Shiva Amiri, PhD, Director Research Infrastructure, 23andMe
As our ability to generate and collect data from multiple sources has increased rapidly over the past three decades, this has presented new opportunities to use that data to benefit our health, environment, productivity, and most facets of life today. This has also resulted in the rapid growth of technologies that enable the management and analytics of these large datasets including cloud infrastructure and novel machine learning (ML) methods and technologies.
This is an exciting but also complex time for every industry, company, and consumer. Exciting because new technologies, together with the data, enable new capabilities and insights which could be powerful. For example, in improving sales, or optimizing our favorite routes on ride sharing apps, and even things like identifying abuse and fake content online. But also complex, because understanding the technologies, knowing how to deploy and use them effectively can be a challenge. In addition to the often grey ethical and policy landscape that can be difficult to navigate.
The retail space has been quick to leverage these technologies as ML has made clear financial impact and the policy and ethical landscape is less complicated than many other sectors. Two of the biggest players and technical leaders in the sector are Amazon and Netflix, both generate custom recommendations (recommender models) for their users based on existing buying patterns and other data including demographics.
The investments the retail sector has made in ML have resulted in rapid technical advances; however the use of machine learning has not been limited to the retail space. We see the application of machine learning in most sectors today, including biotech, health, aerospace, mining, and media.
As someone on the biology and health side of data science, I’ve witnessed significant growth in the number of ‘data companies’ over the years. Companies and research organizations are recognizing the value of data and related technologies such as machine learning for research, discovery, and health outcomes - all of which can derive significant scientific and financial value.
With the right balance of partnerships with technical leaders and growing in-house capabilities, organizations can benefit from the deployment and use of machine learning to enable new discoveries
Today, as we see the traditional tech “giants” -- Apple, Amazon, Google, NVIDIA and more -- leaning into health and biology in big ways they can bring their large-scale data and data science platforms to these application areas. As a result, there’s a smaller divide between the technology and health industries. For instance, Amazon’s recent collaboration with the Fred Hutchinson Cancer Research Center is intended to evaluate “millions of clinical notes to extract and index medical conditions.” In fact, most of these companies could now also be classified as biotech and health tech firms in some capacity.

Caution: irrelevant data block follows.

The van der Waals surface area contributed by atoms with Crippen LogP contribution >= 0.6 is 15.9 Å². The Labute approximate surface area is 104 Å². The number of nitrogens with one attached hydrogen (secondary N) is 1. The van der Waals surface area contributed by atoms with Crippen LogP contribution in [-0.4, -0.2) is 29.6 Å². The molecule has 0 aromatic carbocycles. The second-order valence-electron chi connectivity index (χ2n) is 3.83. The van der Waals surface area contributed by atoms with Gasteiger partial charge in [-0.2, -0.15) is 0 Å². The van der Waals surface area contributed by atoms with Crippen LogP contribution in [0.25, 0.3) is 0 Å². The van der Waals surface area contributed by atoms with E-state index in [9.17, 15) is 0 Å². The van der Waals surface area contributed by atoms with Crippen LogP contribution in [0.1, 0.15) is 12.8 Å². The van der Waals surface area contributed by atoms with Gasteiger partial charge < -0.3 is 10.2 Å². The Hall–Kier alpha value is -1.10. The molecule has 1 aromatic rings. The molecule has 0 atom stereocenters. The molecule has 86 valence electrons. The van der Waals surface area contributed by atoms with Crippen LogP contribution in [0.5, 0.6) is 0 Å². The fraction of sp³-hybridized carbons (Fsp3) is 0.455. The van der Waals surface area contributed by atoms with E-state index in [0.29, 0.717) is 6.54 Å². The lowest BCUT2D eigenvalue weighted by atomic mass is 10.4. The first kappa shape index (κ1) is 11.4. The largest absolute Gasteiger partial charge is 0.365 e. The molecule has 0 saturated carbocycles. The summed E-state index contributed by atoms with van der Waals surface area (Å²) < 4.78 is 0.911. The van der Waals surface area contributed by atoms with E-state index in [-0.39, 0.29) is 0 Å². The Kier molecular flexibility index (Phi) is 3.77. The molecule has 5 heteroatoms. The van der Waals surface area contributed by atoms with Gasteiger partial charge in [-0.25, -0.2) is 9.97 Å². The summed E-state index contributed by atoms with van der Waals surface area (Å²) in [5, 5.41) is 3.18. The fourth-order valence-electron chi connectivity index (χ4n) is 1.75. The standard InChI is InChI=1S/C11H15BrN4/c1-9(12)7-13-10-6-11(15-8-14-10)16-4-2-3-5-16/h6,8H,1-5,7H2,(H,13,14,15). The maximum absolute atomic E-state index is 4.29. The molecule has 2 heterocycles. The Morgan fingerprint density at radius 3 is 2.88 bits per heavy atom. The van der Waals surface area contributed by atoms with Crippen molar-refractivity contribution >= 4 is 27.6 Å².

Personal devices that capture health related data at growing rates -- such as sleep, electrocardiography (ECG), behavioral data, steps and more -- also present valuable data types that companies and research institutes are using to enable insights and discoveries in health and precision medicine.
Diagnostics continues to evolve with the advancement of technologies like machine learning. Specifically, the rapid growth of deep learning methods (a method of machine learning) in imaging diagnostics for decision support at clinical sites in addition to deployments for remote health applications as a first line of diagnosis - examples include Stanford Artificial Intelligence Laboratory’s skin-cancer diagnostic product published in Jan 2017 issue of Nature.
Genetic information from customers who consent to participate in research is increasingly available and accessible. The combination of genomics and electronic health records/ medical history data has benefits in the health and therapeutics space. This data, layered with machine learning techniques, enables new powerful insights where we begin to predict predisposition to disorders, optimize cohorts for clinical trials, understand medication response, design drugs and more. It’s an exciting time to be a part of this field.
One of the main reasons I joined 23andMe was because of its focus on research and therapeutics development, made possible by customers who consent to share their genetic and phenotypic data for health discoveries, and enabled by the unique research and compute platform at 23andMe. This large-scale research infrastructure enables the data processing and computations (including building and deploying models) for our consumer facing products but also for our research and therapeutics teams.
23andMe’s consumer business provides health and ancestry reports to customers. Some of the reports predict predisposition to conditions, including the recent Type 2 Diabetes Health Predisposition Report, while lighter ‘trait’ reports could tell you if you’re likely to get motion sickness or match musical notes. As more customers consent to participate in research, these models can become increasingly sophisticated.
The impact to date and the potential of machine learning in biology, health and therapeutics is vast, as it is for many other sectors including retail, manufacturing, and media. With the right balance of partnerships with technical leaders and growing in-house capabilities, organizations can benefit from the deployment and use of machine learning to enable new discoveries to benefit humanity, gain valuable insights for businesses, and generally allow predictive analytics to play a bigger role in their organizations.